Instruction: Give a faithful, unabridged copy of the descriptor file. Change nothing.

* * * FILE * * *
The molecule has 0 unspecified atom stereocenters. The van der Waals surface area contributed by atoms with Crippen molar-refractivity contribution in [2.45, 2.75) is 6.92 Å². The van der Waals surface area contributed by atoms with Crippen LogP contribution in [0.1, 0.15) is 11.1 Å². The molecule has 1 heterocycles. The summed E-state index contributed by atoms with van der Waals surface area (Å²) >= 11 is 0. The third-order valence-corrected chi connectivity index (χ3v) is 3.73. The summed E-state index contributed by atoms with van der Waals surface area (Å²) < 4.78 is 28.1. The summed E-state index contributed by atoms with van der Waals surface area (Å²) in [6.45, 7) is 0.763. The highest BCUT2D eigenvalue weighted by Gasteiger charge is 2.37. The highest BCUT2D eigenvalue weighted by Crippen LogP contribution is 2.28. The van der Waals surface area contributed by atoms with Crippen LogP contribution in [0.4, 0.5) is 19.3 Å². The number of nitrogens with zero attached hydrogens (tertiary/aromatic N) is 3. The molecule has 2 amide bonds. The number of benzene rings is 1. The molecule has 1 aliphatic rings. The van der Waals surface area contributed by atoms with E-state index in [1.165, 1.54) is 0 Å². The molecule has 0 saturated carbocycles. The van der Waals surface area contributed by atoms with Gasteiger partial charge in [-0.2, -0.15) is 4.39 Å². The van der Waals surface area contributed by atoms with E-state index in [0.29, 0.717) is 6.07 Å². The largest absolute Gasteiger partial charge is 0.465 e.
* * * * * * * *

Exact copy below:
The molecule has 0 unspecified atom stereocenters. The van der Waals surface area contributed by atoms with Crippen molar-refractivity contribution in [2.45, 2.75) is 6.92 Å². The van der Waals surface area contributed by atoms with Crippen LogP contribution in [0.1, 0.15) is 11.1 Å². The molecule has 1 heterocycles. The summed E-state index contributed by atoms with van der Waals surface area (Å²) >= 11 is 0. The third-order valence-corrected chi connectivity index (χ3v) is 3.73. The summed E-state index contributed by atoms with van der Waals surface area (Å²) < 4.78 is 28.1. The summed E-state index contributed by atoms with van der Waals surface area (Å²) in [6.45, 7) is 0.763. The highest BCUT2D eigenvalue weighted by Gasteiger charge is 2.37. The highest BCUT2D eigenvalue weighted by Crippen LogP contribution is 2.28. The van der Waals surface area contributed by atoms with Crippen LogP contribution in [0.4, 0.5) is 19.3 Å². The number of nitrogens with zero attached hydrogens (tertiary/aromatic N) is 3. The molecule has 2 amide bonds. The number of benzene rings is 1. The molecule has 1 aliphatic rings. The van der Waals surface area contributed by atoms with E-state index in [1.165, 1.54) is 0 Å². The molecule has 0 saturated carbocycles. The van der Waals surface area contributed by atoms with Gasteiger partial charge in [-0.2, -0.15) is 4.39 Å². The van der Waals surface area contributed by atoms with E-state index in [0.29, 0.717) is 6.07 Å². The largest absolute Gasteiger partial charge is 0.465 e.